Mississippi: Judges have No Power to Ban Concealed Guns in Courthouse

when I go to a gun school I am dressed in jeans and a T-shirt.
Mississippi: Judges have No Power to Ban Concealed Guns in Courthousec

U.S.A.  -(Ammoland.com)- In November of 2011, the Mississippi legislature restored the right to carry concealed weapons in most public buildings, including courthouses, but not courtrooms while a judicial proceeding was in process, to people with an enhanced concealed carry permit.

 

Some judges in Mississippi attempted to reverse the modest restoration of the right to bear arms. They banned the carry of concealed firearms within 200 feet of any door to any courtroom. In 2016, Rick Ward, a Second Amendment activist, filed a petition to the Supreme Court, complaining that the judges had overstepped their authority. On June 7, 2018, the Supreme Court ruled in Ward's favor. From starkvilledailynews.com:

The court prohibited concealed carry within 200 feet of any door to any courtroom of Fourteenth Chancery District courthouses in Lowndes, Oktibbeha Clay, Noxubee, Chickasaw and Webster counties.

Ward, along with the state Attorney General Jim Hood and the National Rifle Association, argued that the order was invalid.

Following the court order, enhanced concealed-carry licensee Ricky Ward filed a petition to modify or dismiss the order. The chancellors then issued an order denying the petition and doubled down on their order blocking concealed carry permit holders from bringing guns into the courthouse.

Ward moved forward, though, and requested the Mississippi Supreme Court vacate the order as unconstitutional and in conflict with state law.

The state’s highest court agreed, calling the orders “unconstitutional on their face.”

The Supreme Court ruled the judges of the lower courts exceeded their authority  granted under the Mississippi Constitution.  From  courts.ms.gov:

A plain reading of these provisions in our Constitution renders the orders unconstitutional on their face, for “no set of circumstances exists under which the [orders] would be valid.” U.S. v. Salerno, 481 U.S. 739, 745, 107 S. Ct. 2095, 2100, 95 L. Ed. 2d 697 (1987). “[T]he key to a successful facial challenge . . . is whether [the orders], as [they are] currently written, could never be constitutionally applied and valid.” Crook v. City of Madison, 168 So. 3d 930, 942 (Miss. 2015) (Coleman, J., dissenting) (emphasis in original). Applying this standard to the present case, the chancellors’ orders, as they currently are written, could never be constitutional. The Mississippi Constitution vests only the Legislature with the authority to regulate or forbid carrying concealed weapons. The orders at issue usurp that power.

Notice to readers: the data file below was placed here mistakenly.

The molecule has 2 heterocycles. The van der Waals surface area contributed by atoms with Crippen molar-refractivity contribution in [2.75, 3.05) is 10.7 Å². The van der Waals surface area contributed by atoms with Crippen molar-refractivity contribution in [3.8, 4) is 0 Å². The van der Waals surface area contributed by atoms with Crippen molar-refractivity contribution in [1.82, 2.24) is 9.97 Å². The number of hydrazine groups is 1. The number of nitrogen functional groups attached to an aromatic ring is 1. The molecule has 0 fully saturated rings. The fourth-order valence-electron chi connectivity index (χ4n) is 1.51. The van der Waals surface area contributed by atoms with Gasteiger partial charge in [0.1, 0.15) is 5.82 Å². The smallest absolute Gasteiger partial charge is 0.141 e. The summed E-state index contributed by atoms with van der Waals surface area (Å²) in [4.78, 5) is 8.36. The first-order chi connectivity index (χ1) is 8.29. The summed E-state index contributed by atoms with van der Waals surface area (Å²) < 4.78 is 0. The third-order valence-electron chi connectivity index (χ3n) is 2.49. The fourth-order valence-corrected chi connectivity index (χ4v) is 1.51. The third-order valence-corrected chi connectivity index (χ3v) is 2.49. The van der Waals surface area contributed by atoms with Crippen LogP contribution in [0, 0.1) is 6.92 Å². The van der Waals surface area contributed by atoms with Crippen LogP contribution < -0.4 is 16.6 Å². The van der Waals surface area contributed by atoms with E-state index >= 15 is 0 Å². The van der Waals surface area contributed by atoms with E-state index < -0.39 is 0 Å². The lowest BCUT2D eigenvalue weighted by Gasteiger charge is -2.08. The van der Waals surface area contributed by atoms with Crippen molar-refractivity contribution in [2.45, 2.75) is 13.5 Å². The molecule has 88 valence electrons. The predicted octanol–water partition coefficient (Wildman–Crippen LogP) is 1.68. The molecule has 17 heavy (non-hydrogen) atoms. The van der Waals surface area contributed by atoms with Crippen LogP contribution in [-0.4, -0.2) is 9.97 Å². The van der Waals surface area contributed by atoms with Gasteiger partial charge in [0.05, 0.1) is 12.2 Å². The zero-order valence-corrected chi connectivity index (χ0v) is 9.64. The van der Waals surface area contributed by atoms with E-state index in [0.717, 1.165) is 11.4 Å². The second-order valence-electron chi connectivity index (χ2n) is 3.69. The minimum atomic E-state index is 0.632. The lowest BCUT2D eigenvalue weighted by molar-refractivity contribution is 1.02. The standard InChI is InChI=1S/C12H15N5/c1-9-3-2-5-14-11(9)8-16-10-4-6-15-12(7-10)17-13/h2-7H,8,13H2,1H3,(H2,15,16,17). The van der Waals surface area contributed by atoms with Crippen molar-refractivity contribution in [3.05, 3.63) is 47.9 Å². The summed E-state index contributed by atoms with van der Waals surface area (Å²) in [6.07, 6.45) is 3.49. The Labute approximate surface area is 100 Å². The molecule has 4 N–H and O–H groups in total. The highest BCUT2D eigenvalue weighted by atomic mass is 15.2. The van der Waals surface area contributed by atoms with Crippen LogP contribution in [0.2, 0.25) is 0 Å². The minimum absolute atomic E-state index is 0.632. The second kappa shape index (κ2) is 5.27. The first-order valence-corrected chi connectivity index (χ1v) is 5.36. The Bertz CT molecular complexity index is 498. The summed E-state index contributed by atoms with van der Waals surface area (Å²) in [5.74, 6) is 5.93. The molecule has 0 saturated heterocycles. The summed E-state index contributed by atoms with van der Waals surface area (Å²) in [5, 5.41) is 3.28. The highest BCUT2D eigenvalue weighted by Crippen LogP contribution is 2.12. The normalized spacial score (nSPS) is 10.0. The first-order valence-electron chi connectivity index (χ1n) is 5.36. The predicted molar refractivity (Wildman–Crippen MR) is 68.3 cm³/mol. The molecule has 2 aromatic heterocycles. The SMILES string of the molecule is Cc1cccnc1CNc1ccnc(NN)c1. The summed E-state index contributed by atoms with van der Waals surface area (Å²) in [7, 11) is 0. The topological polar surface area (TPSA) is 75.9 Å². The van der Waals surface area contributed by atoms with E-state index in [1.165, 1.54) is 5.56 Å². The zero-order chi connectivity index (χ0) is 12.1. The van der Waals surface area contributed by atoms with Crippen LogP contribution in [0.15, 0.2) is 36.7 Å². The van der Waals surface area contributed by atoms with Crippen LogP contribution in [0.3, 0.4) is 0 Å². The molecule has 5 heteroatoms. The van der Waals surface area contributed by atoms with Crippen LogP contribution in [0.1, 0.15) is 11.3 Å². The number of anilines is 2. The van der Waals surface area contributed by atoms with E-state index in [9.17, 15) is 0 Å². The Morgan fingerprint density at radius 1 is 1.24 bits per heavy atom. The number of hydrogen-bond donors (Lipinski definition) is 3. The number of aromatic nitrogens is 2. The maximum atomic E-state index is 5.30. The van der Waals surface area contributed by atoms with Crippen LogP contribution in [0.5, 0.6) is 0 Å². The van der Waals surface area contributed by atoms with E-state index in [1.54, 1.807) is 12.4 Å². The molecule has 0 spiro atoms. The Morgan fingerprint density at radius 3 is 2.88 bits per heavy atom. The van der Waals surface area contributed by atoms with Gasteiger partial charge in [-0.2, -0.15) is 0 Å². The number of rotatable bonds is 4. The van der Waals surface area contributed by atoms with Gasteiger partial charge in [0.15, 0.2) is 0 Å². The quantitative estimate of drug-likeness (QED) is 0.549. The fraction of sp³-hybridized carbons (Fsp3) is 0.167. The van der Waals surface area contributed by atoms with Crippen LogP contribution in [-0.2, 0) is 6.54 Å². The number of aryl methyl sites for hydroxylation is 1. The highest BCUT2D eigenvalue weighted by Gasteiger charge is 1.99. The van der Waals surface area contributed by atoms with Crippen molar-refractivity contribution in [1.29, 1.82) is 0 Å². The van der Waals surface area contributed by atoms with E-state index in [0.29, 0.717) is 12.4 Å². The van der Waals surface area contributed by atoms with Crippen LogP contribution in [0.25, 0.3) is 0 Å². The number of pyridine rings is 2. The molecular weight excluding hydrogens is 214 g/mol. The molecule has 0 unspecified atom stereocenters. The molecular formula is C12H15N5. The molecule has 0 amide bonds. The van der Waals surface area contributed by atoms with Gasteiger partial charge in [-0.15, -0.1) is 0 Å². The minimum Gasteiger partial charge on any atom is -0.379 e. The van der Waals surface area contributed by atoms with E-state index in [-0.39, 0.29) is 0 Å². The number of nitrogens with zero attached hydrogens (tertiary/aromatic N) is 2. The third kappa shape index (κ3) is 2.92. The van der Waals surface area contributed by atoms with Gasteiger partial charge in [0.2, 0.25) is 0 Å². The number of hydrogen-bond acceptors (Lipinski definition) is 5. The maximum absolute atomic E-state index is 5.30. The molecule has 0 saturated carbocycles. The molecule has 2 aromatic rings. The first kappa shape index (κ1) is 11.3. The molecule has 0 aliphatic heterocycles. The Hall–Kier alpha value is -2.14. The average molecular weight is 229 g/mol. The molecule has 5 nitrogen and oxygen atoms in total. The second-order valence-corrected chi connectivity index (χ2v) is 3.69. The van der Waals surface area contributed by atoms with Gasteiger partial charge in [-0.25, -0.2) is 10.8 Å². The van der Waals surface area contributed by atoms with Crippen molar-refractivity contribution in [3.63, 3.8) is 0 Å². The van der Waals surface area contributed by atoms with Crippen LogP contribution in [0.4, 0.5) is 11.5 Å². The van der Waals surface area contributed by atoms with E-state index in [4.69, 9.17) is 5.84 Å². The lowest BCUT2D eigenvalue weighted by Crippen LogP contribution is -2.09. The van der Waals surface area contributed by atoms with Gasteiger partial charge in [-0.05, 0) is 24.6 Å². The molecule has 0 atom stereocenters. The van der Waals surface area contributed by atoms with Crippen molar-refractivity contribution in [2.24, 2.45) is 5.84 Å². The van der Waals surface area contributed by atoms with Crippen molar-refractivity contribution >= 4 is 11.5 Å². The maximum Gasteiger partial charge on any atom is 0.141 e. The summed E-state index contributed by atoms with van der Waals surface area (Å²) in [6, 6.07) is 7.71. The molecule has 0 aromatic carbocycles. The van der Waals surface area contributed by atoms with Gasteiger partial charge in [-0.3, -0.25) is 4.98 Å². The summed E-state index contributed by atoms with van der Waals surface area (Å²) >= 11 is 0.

On 20 June, 2018, three judges asked the Supreme Court to reconsider its ruling from June 7th. From wtva.com:

Chancellors Dorothy Colom, Kenneth Burns and H. J. Davidson, Jr. filed a motion for reconsideration Wednesday with the state's highest court.

They claim they should have the right under a separation of powers in the Constitution to issue a ruling.

The current Mississippi Constitution dates from 1890. The 1890 Constitution gave the legislature the authority to regulate the carry of concealed weapons. Prior to that date, the State of Mississippi had no such authority. From the Mississippi Constitution of 1817:

Sect. 23. Every citizen has a right to bear arms in defence of himself and of the state.

Here is the relevant section of the Constitution of 1890, where the Constitutional Convention creates the authority to regulate concealed, but not openly carried, weapons. From the Mississippi Constitution of 1890:

SECTION 12.
The right of every citizen to keep and bear arms in defense of his home, person, or property, or in aid of the civil power when thereto legally summoned, shall not be called in question, but the legislature may regulate or forbid carrying concealed weapons.

In 2016, Mississippi became the 10th Constitutional Carry state. People in Mississippi are generally not required to have a permit in order to carry firearms, concealed or openly. Permits are still legally available. They are useful in situations such as those covered by the Supreme Court ruling above.

It remains to be seen if the three judges from the 14th Chancery Court District will prevail upon the Supreme Court to change a decision it made only two weeks ago.

©2018 by Dean Weingarten: Permission to share is granted when this notice is included.

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About Dean Weingarten:Dean Weingarten